Specialists in internal medicine use customized EMR software integrated with internal medicine transcription services to ensure complete, up-to-date medical records and provide timely, quality care. Diabetes is one of the most common conditions in patients seen by internists. However, what’s worrying is that many cases go undetected, eventually leading to serious health complications.
Linked to a variety of serious complications and co-morbid conditions such as hypertension, cardiac disease, kidney disorders, diabetes was the seventh leading cause of death in the United States in 2010. Now, ULCA researchers report that the information that a patient’s electronic health record contains can prove invaluable in detecting undiagnosed Type 2 diabetes. This can prevent complications and save lives, says the study.
The ULCA researchers began mining thousands of electronic health records in health care facilities across the U.S. in 2012. Their goal was to develop a more accurate and cost-effective way of identifying people who have undiagnosed Type 2 diabetes using the records which included information on vital signs, prescription medications and reported ailments, categorized according to the ICD diagnostic codes.
The team was able to:
- Develop a screening algorithm that can vastly increase the number of correct diagnoses of the disease by refining the pool of candidates put forward for screening
- Discover several previously unknown risk factors for diabetes, including a history of sexual and gender identity disorders, intestinal infections and a category of illnesses that includes such sexually transmitted diseases as Chlamydia
- Determine certain factors that appear to be related to a lower risk for diabetes such as being prone to migraines and taking anti-anxiety and anti-seizure medications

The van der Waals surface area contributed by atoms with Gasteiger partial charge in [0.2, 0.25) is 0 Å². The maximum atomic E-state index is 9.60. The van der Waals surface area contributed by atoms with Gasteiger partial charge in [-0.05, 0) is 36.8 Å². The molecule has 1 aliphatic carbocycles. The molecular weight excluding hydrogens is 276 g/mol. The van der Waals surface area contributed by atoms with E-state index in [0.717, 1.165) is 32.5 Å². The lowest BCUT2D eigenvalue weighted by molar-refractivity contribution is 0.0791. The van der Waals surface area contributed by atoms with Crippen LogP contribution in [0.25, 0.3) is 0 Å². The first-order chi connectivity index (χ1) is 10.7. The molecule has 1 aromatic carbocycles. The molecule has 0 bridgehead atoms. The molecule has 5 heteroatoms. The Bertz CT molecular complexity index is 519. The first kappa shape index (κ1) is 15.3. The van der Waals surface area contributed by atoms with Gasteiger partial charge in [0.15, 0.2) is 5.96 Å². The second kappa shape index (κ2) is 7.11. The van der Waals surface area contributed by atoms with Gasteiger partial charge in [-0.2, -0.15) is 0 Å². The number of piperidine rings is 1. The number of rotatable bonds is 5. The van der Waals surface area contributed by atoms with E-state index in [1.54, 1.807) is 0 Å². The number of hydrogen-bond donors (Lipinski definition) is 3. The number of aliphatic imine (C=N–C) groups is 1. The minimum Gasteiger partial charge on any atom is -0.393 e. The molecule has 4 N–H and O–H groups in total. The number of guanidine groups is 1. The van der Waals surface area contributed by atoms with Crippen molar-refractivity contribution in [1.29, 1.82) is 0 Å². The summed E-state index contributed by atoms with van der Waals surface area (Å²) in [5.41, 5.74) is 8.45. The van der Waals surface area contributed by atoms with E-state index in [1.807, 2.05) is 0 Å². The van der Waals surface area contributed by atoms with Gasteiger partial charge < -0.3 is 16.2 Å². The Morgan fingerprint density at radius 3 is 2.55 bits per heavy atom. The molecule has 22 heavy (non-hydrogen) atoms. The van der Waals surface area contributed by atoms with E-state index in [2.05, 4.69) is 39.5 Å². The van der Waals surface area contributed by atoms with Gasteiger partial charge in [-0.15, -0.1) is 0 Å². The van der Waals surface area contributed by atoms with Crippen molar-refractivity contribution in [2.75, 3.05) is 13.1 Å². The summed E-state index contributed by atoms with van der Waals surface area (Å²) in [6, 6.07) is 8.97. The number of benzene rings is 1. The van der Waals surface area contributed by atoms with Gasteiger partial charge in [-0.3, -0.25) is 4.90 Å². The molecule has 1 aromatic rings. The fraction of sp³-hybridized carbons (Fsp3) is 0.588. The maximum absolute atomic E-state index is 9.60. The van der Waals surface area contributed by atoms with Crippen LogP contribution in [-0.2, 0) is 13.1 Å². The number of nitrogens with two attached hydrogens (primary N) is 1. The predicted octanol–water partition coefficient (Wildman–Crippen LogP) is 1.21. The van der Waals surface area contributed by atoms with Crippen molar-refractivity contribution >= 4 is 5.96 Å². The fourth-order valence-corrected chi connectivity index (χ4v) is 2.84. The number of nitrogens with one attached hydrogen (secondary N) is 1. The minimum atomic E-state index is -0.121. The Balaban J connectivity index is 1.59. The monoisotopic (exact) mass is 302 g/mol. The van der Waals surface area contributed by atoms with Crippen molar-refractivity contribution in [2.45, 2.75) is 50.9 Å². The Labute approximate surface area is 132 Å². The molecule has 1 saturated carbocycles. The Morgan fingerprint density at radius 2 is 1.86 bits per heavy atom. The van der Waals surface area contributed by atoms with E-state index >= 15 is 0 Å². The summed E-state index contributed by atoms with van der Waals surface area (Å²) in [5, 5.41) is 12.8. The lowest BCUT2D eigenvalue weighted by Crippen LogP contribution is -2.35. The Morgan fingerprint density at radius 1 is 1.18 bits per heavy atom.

They found that people’s risk for Type 2 diabetes was higher by about 130 percent with a diagnosis of sexual and gender identity disorders, by 82 percent with a history of viral infections and Chlamydia, and by 88 percent with a history of intestinal infections such as colitis, enteritis and gastroenteritis.
One of the lead researchers pointed out that the overall message is that ordinary record keeping that doctors do is a very, very rich source of information. Using a computerized approach to study patterns in that data helps physicians greatly improve diagnosis and medical care, they noted.
The importance of internal medicine transcription service in ensuring accuracy in medical documentation hardly needs to be stressed. Today, the role of a medical transcription company has evolved to keep pace with the adoption of electronic health records. While EHRs and the increasing use of structured templates are here to stay, in many situations, the cookie-cutter templates cannot create a complete picture of the patient’s health. This would affect any type of research such as the ULCA study which was based on a comprehensive analysis of electronic health records over a period of several years. As physician needs, documentation requirements, EHR use, and research goals combine, health care organizations need to optimize dictation and medical transcription along with their EHRs.